Saguisag hits Congress for being Duterte's lackey

MANILA, Philippines – Former senator Rene Saguisag criticized Congress for being a "lackey" of President Rodrigo Duterte, following his declaration of martial law in Mindanao.

Saguisag said the Chief Executive’s proclamation is an “over-reaction”, saying just because the President is authorized to declare martial law, it can be quickly invoked.

“Komo nasa Saligang Batas na 60 days eh yun ay isang kisap-mata lang yun. Hindi ko nalalaman yung epekto sa general populace except the suffering and the hardship of those living in Marawi to be homeless, to be killed. But otherwise, over-reaction yan eh, overkill,” Saguisag told reporters on Thursday, June 1.

(Just because the Constitution allows 60 days, you can invoke it quickly. I don't know the effects on the general populace except for suffering and hardship for those living in Marawi to be homeless, to be killed. But otherwise, it's an over-reaction, overkill.)

“Ano ba ang basis? Nasaan ang invasion? Saan ang invaders? Nasaan ang rebellion? Kaya tama si Defense Secretary Delfin Lorenzna, wala naman kayang need to inflict martial law,” he said, referring to Lorenzana's admission before senators that he did not recommend the imposition of military rule in Mindanao.

(What is the basis? Where is the invasion? Where are the invaders? Where is the rebellion? That's why Defense Secretary Delfin Lorenzana is right, that there is no need to impose martial law.)

Section 18, Article VII of the 1987 Constitution says that the President, as commander-in-chief, may "in case of invasion or rebellion, when the public safety requires it", suspend the privilege of the writ of habeas corpus or put the country under martial law.

He said the government could have conducted a surgical police or military operation to solve the problem without “scaring” the people of Luzon and the Visayas, as well as tourists and investors.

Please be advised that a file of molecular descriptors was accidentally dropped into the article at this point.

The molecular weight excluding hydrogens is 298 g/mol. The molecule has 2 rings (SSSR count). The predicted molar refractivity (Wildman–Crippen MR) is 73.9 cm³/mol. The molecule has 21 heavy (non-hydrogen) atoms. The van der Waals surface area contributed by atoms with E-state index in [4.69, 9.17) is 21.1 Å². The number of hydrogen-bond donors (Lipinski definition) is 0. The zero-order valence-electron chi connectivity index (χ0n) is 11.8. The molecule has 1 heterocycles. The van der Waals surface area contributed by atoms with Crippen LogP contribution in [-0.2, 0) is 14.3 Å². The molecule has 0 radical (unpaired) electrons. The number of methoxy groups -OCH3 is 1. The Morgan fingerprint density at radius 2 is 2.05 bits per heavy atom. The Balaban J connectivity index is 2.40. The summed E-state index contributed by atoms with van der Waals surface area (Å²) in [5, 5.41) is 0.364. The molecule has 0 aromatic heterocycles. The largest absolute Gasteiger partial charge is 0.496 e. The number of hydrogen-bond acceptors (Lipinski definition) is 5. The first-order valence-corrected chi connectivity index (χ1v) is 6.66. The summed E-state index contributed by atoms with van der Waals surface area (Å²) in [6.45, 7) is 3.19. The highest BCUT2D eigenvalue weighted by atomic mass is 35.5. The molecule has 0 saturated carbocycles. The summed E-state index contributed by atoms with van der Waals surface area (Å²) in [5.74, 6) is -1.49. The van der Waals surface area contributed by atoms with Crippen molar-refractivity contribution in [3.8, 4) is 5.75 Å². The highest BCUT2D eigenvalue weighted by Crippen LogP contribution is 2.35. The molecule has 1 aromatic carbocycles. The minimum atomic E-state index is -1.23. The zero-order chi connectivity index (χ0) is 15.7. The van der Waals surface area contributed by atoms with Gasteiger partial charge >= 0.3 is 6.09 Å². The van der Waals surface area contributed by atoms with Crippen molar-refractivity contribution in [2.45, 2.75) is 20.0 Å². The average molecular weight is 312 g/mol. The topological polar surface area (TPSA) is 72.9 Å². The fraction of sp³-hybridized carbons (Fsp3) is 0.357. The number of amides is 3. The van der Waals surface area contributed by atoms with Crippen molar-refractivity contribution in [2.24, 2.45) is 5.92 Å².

Minions, lackey

The former senator then hit Congress for being Duterte’s “yes man.” The House of Representatives and the Senate refused to convene a joint session to publicly deliberate on Duterte’s declaration.

Ngayon ito namang Senado at House, eh ganun eh. Talagang they are not voices, they are echoes. Kung anong sabihin ni Digong ‘Yes, sir. Yes, sir,’” Saguisag said. (Now this Senate and House, they really are not voices, they are echoes. Whatever Digong says, 'Yes, sir. Yes, sir.")

“May Congress ba tayo? 'Di ba, puro tameme eh. Eh ngayon, yung mga iba naman dun puro chuchuwa yun eh, i mean, chuwariwariwap,” he added.

(Do we have a Congress? They're all quiet. Some of them there are minions.)

The former senator said lawmakers should go on record with their stand for the public’s benefit – an argument shared by some senators and lawmakers pushing for “transparency and accountability.”

"History will look at what happened and each congressman, each senator should go on record on where they stand on it and give a legally tenable, intellectually respectable and psychologically satisfying basis kung bakit ang position nila is pro or anti (on why their position is either pro or anti),” he said.

Former Senate president Aquilino Pimentel Jr also shared the same sentiment, saying the 1987 Constitution requires Congress to convene a joint session.

This is contrary to the stance of his son, Senate President Aquilino "Koko" Pimentel III and other Duterte allies, who said Congress needs to convene only to revoke the proclamation. –

Camille Elemia

Camille Elemia is Rappler's lead reporter for media, disinformation, and democracy. She won an ILO award in 2017. She received the prestigious Fulbright-Hubert Humphrey fellowship in 2019, allowing her to further study media and politics in the US. Email